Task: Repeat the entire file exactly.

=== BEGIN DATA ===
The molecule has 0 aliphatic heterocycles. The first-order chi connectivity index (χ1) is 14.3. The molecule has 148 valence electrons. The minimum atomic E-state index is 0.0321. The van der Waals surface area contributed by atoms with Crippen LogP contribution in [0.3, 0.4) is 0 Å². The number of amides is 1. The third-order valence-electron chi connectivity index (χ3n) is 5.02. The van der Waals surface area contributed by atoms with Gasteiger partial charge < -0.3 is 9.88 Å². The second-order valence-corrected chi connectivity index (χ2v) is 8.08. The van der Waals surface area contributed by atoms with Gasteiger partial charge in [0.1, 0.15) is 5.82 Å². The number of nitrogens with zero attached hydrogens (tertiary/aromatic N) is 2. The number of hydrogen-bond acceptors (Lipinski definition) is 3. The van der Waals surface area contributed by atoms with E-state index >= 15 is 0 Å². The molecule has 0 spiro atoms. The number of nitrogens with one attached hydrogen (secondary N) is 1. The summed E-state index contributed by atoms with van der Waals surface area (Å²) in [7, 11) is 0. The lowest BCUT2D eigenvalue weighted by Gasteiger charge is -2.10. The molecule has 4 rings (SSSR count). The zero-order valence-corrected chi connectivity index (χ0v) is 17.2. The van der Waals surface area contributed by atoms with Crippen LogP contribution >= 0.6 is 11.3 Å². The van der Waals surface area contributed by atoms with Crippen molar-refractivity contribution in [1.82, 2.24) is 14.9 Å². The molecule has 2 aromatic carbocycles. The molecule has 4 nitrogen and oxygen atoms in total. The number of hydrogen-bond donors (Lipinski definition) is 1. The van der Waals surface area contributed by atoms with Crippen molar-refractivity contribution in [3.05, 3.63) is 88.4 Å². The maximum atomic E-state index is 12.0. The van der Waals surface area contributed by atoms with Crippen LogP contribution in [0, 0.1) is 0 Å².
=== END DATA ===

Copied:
The molecule has 0 aliphatic heterocycles. The first-order chi connectivity index (χ1) is 14.3. The molecule has 148 valence electrons. The minimum atomic E-state index is 0.0321. The van der Waals surface area contributed by atoms with Crippen LogP contribution in [0.3, 0.4) is 0 Å². The number of amides is 1. The third-order valence-electron chi connectivity index (χ3n) is 5.02. The van der Waals surface area contributed by atoms with Gasteiger partial charge < -0.3 is 9.88 Å². The second-order valence-corrected chi connectivity index (χ2v) is 8.08. The van der Waals surface area contributed by atoms with Gasteiger partial charge in [0.1, 0.15) is 5.82 Å². The number of nitrogens with zero attached hydrogens (tertiary/aromatic N) is 2. The number of hydrogen-bond acceptors (Lipinski definition) is 3. The van der Waals surface area contributed by atoms with E-state index >= 15 is 0 Å². The molecule has 0 spiro atoms. The number of nitrogens with one attached hydrogen (secondary N) is 1. The summed E-state index contributed by atoms with van der Waals surface area (Å²) in [7, 11) is 0. The lowest BCUT2D eigenvalue weighted by Gasteiger charge is -2.10. The molecule has 4 rings (SSSR count). The zero-order valence-corrected chi connectivity index (χ0v) is 17.2. The van der Waals surface area contributed by atoms with Crippen LogP contribution >= 0.6 is 11.3 Å². The van der Waals surface area contributed by atoms with Crippen molar-refractivity contribution in [1.82, 2.24) is 14.9 Å². The molecule has 2 aromatic carbocycles. The molecule has 4 nitrogen and oxygen atoms in total. The number of hydrogen-bond donors (Lipinski definition) is 1. The van der Waals surface area contributed by atoms with Crippen molar-refractivity contribution in [3.05, 3.63) is 88.4 Å². The maximum atomic E-state index is 12.0. The van der Waals surface area contributed by atoms with Crippen LogP contribution in [0, 0.1) is 0 Å².